In Python, every object that is created is given a number that uniquely identifies it. It is guaranteed that no two objects will have the same identifier during any period in which their lifetimes overlap. Once an object’s reference count drops to zero and it is garbage collected, then its identifying number becomes available and may be used again.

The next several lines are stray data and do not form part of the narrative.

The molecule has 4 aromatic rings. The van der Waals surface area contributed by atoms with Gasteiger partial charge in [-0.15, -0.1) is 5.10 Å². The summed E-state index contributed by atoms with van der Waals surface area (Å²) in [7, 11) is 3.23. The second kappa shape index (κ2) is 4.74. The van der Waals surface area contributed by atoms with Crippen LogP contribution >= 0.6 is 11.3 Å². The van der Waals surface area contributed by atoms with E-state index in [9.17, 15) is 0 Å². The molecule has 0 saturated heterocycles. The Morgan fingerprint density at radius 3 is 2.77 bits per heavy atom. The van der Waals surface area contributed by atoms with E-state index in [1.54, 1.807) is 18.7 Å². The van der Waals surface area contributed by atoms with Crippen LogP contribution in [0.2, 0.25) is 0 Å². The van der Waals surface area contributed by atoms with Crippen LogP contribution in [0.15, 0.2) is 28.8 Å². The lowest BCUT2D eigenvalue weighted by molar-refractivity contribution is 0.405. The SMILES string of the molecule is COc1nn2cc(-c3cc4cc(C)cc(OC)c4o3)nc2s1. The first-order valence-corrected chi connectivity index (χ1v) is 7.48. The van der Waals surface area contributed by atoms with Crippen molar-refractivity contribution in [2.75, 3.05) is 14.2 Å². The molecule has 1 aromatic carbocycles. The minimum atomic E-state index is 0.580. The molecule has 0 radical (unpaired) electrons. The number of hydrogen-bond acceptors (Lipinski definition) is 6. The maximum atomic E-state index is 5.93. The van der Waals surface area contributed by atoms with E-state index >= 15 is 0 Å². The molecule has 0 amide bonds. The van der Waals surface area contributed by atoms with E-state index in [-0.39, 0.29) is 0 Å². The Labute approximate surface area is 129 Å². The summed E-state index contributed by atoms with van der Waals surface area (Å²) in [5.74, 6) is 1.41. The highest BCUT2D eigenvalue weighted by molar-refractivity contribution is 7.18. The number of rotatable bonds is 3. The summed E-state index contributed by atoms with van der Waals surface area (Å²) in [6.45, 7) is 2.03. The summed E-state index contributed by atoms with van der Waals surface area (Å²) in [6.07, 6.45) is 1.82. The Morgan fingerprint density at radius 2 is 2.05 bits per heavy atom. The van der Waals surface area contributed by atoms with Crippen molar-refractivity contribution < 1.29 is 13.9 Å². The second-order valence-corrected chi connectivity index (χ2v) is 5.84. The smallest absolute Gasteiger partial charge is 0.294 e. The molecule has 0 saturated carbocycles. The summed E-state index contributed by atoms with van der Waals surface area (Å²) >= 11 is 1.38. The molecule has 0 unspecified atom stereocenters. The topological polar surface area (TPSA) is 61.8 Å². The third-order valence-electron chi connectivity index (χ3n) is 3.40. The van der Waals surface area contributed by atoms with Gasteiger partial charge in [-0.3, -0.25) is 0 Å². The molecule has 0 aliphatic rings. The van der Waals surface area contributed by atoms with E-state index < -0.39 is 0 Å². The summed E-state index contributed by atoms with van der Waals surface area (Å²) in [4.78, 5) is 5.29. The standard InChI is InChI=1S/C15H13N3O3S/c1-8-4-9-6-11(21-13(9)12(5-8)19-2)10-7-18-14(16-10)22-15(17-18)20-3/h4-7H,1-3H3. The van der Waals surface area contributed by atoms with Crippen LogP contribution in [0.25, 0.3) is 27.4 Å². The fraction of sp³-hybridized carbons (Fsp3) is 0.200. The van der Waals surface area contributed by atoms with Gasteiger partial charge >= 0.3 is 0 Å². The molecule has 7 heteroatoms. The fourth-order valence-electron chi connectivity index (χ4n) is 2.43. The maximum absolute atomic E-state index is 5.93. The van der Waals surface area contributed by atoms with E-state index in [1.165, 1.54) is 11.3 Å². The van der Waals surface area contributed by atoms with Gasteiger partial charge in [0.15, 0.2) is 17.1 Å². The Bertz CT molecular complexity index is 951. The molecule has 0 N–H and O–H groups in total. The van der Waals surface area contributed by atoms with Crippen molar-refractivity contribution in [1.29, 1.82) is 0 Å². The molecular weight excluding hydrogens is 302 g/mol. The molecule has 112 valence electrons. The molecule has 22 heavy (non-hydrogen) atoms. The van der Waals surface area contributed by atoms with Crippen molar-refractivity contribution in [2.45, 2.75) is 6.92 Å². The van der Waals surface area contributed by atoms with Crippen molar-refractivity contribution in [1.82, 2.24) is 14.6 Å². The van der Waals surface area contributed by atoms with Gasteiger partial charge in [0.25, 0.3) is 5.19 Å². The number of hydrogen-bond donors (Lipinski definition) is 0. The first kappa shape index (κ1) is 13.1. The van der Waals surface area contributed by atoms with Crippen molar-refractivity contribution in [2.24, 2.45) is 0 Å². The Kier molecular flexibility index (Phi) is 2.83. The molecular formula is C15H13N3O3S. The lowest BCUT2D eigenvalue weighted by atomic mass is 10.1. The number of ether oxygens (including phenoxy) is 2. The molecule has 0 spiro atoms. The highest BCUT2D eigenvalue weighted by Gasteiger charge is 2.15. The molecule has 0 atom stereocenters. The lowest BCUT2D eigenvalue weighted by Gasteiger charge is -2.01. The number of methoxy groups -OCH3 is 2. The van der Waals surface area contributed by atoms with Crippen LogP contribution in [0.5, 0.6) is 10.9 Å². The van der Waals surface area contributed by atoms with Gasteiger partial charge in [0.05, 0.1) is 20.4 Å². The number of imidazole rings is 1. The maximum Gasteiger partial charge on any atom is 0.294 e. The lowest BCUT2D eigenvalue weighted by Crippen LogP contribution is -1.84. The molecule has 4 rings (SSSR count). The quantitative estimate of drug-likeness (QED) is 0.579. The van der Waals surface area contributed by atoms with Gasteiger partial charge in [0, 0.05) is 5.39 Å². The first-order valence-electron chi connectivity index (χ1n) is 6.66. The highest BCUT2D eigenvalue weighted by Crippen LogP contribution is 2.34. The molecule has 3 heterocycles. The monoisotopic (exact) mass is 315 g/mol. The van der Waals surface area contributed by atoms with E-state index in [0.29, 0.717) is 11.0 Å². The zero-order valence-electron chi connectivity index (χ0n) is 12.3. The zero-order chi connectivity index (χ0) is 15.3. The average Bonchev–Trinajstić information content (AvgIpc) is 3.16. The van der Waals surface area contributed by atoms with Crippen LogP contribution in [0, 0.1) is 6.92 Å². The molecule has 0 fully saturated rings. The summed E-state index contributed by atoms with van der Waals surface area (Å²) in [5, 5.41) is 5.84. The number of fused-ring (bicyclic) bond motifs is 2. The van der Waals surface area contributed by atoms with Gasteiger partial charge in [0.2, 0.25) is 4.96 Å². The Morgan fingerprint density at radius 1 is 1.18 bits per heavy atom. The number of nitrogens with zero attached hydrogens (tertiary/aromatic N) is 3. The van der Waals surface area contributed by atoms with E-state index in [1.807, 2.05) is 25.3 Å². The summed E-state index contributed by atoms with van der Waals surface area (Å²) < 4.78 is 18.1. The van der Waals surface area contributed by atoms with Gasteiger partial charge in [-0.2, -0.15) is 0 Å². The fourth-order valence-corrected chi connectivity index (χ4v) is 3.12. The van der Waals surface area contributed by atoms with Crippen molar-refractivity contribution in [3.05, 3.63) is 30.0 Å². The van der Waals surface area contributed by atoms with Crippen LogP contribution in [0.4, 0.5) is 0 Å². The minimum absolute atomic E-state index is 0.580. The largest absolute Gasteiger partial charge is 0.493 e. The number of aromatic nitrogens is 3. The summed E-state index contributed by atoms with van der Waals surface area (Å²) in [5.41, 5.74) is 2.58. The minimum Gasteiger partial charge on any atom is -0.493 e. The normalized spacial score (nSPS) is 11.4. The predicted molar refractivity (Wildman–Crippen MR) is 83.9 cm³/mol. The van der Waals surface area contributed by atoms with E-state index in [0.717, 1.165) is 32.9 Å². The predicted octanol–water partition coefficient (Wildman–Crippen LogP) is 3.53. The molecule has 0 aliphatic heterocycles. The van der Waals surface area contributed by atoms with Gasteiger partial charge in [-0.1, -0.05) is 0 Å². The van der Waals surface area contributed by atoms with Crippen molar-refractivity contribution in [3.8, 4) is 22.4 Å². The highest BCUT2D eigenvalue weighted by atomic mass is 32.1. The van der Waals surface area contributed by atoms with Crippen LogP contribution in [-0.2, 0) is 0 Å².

The built-in Python function
id() returns an object’s integer identifier. Using the
id() function, you can verify that two variables indeed point to the same object.